Did you ever have one of those days when nothing goes right? That’s what happened to the Central City Water Department on the Fourth of July. Actually, the problems started on Monday, July 3, when a bleeder valve on the water distribution line was found open after depleting the Johnson Reservoir to the tune of 100 gallons of water per minute. The Johnson is the smallest of the city’s three “clean well” reservoirs, holding about 10,000 gallons of water. A clean well reservoir holds water that has already been treated for contamination. The problem was discovered around 10 p.m. Saturday night. City Water Supervisor Ted Brott immediately began pumping water in the Johnson at the maximum rate of 200 gallons per minute. He said the water was back online after 30 minutes, though pressure was low. Being the smallest reservoir, the Johnson services only the city shops and eight houses in that vicinity, two of which are unoccupied. The next snafu, however, had more wide ranging effects. The Main Reservoir, which holds half a million gallons of water, has a gauge which measures the water level in the reservoir. It was discovered that the gauge was faulty, registering 200,000 gallons when, in fact, the Main was empty. Brott promptly went to work refilling that reservoir. Homes and businesses fed from the Main were receiving water by the middle of Tuesday morning, albeit at reduced pressure. In the meantime, the Academy Reservoir, which holds approximately a quarter of a million gallons, was depleted due to high demand. The Academy services the Casey, Lawrence Street, the Golden Rose Hotel, and the public restrooms on Main Street. The Academy is filled through a gravity fed pipe directly from the Main Reservoir. When the Main is empty, there is no water flowing in the Academy. Although the Main was promptly filled, as of the Fourth the water feed lines into the Academy consisted of one three-quarter-inch pipe and another 1-inch pipe. Due to the high demand for water (remember those public restrooms!) supply was unable to keep up with demand. Water was being piped out of the Academy faster than it could be pumped in. According to Patsy Ellis at the Golden Rose, the hotel was without water for two periods of four to six hours each, beginning about 8 p.m. Monday and 10 a.m. Tuesday. The hotel was unable to rent rooms on the Fourth of July due to the instability of the water supply. The Gaslight Inn Restaurant on Lawrence Street was also forced to close. The Academy Reservoir was finally filled after the city temporarily closed the public restrooms to reduce water demand. When contacted the following Tuesday, Brott declared the causes of the water problem had been rectified. He stated that there had never been a shortage of raw water, which is collected in the Hole in Ground Reservoir above the city, but that the problem was with the treated water. As of this Tuesday, a new gauge had been installed in the Main and two new 2-inch feed pipes had been installed between the Main and Academy reservoirs to insure a more constant feed.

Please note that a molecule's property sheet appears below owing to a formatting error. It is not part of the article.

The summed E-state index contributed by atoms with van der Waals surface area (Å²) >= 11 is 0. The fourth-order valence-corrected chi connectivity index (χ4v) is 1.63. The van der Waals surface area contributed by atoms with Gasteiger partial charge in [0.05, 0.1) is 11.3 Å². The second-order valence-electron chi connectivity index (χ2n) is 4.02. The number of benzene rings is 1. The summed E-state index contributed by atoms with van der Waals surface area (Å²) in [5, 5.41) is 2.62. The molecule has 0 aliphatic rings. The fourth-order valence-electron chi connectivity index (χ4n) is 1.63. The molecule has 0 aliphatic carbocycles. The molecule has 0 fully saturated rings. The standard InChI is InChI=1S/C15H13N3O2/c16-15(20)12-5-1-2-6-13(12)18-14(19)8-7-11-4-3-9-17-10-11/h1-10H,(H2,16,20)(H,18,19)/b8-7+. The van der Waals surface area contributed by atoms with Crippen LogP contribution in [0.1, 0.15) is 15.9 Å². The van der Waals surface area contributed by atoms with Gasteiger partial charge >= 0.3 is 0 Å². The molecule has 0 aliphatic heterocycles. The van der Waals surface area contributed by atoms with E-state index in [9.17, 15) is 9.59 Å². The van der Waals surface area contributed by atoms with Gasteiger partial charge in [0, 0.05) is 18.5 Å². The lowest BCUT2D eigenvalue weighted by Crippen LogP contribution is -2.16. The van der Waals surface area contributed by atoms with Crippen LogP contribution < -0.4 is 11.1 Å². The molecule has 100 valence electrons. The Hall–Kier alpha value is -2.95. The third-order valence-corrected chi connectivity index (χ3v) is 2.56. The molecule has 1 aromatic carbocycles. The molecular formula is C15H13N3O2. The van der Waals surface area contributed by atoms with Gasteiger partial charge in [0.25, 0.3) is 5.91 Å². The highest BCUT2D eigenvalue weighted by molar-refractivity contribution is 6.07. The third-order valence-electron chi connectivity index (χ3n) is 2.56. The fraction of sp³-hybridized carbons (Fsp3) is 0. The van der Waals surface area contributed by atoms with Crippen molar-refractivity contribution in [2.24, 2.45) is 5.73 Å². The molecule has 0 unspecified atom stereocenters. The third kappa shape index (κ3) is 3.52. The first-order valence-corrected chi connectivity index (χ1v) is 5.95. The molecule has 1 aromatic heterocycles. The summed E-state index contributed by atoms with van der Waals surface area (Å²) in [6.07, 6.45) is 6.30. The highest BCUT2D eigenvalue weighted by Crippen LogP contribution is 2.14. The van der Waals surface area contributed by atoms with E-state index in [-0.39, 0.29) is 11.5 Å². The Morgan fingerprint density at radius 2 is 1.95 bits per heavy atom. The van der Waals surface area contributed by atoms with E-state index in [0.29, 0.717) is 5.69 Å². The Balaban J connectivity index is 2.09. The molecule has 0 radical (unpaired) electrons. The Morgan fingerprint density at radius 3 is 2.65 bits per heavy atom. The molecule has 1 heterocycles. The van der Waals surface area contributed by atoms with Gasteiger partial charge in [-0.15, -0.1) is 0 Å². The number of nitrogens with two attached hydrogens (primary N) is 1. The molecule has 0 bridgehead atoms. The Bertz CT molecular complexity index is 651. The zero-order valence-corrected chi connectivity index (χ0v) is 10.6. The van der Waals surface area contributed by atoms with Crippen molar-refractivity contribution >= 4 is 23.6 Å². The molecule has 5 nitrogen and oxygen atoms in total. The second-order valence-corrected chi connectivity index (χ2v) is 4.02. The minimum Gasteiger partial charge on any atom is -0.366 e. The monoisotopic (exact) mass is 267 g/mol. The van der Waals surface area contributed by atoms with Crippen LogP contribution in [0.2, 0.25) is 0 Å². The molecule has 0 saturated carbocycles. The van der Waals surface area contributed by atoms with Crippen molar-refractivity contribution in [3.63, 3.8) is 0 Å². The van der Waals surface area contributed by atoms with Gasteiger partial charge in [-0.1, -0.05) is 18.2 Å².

60 years ago – July 24, 1959